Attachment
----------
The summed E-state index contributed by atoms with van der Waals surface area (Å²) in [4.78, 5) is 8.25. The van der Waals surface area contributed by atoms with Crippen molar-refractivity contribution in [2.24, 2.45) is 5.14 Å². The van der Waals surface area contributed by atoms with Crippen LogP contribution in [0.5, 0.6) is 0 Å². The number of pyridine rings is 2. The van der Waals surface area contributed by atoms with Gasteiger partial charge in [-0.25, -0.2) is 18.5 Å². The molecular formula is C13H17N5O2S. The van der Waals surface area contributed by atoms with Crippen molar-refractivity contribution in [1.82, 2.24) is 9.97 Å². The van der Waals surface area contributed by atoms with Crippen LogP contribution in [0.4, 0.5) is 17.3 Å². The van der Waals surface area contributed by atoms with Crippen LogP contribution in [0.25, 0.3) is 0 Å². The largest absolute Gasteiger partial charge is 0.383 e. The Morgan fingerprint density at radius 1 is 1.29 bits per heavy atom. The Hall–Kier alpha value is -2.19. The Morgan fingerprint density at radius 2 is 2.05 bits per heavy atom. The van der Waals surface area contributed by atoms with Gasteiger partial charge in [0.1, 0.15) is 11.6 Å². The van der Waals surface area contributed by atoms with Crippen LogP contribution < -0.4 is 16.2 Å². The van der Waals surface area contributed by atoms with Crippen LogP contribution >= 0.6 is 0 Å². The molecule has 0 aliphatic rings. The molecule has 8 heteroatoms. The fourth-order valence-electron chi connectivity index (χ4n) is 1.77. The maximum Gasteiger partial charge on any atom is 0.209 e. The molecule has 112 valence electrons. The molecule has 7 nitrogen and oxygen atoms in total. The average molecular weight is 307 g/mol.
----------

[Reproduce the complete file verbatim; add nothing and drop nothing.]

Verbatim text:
The summed E-state index contributed by atoms with van der Waals surface area (Å²) in [4.78, 5) is 8.25. The van der Waals surface area contributed by atoms with Crippen molar-refractivity contribution in [2.24, 2.45) is 5.14 Å². The van der Waals surface area contributed by atoms with Crippen LogP contribution in [0.5, 0.6) is 0 Å². The number of pyridine rings is 2. The van der Waals surface area contributed by atoms with Gasteiger partial charge in [-0.25, -0.2) is 18.5 Å². The molecular formula is C13H17N5O2S. The van der Waals surface area contributed by atoms with Crippen molar-refractivity contribution in [1.82, 2.24) is 9.97 Å². The van der Waals surface area contributed by atoms with Crippen LogP contribution in [0.4, 0.5) is 17.3 Å². The van der Waals surface area contributed by atoms with Crippen LogP contribution in [0.25, 0.3) is 0 Å². The largest absolute Gasteiger partial charge is 0.383 e. The Morgan fingerprint density at radius 1 is 1.29 bits per heavy atom. The Hall–Kier alpha value is -2.19. The Morgan fingerprint density at radius 2 is 2.05 bits per heavy atom. The van der Waals surface area contributed by atoms with Gasteiger partial charge in [0.1, 0.15) is 11.6 Å². The van der Waals surface area contributed by atoms with Crippen LogP contribution < -0.4 is 16.2 Å². The van der Waals surface area contributed by atoms with Crippen LogP contribution >= 0.6 is 0 Å². The molecule has 0 aliphatic rings. The molecule has 8 heteroatoms. The fourth-order valence-electron chi connectivity index (χ4n) is 1.77. The maximum Gasteiger partial charge on any atom is 0.209 e. The molecule has 112 valence electrons. The molecule has 7 nitrogen and oxygen atoms in total. The average molecular weight is 307 g/mol.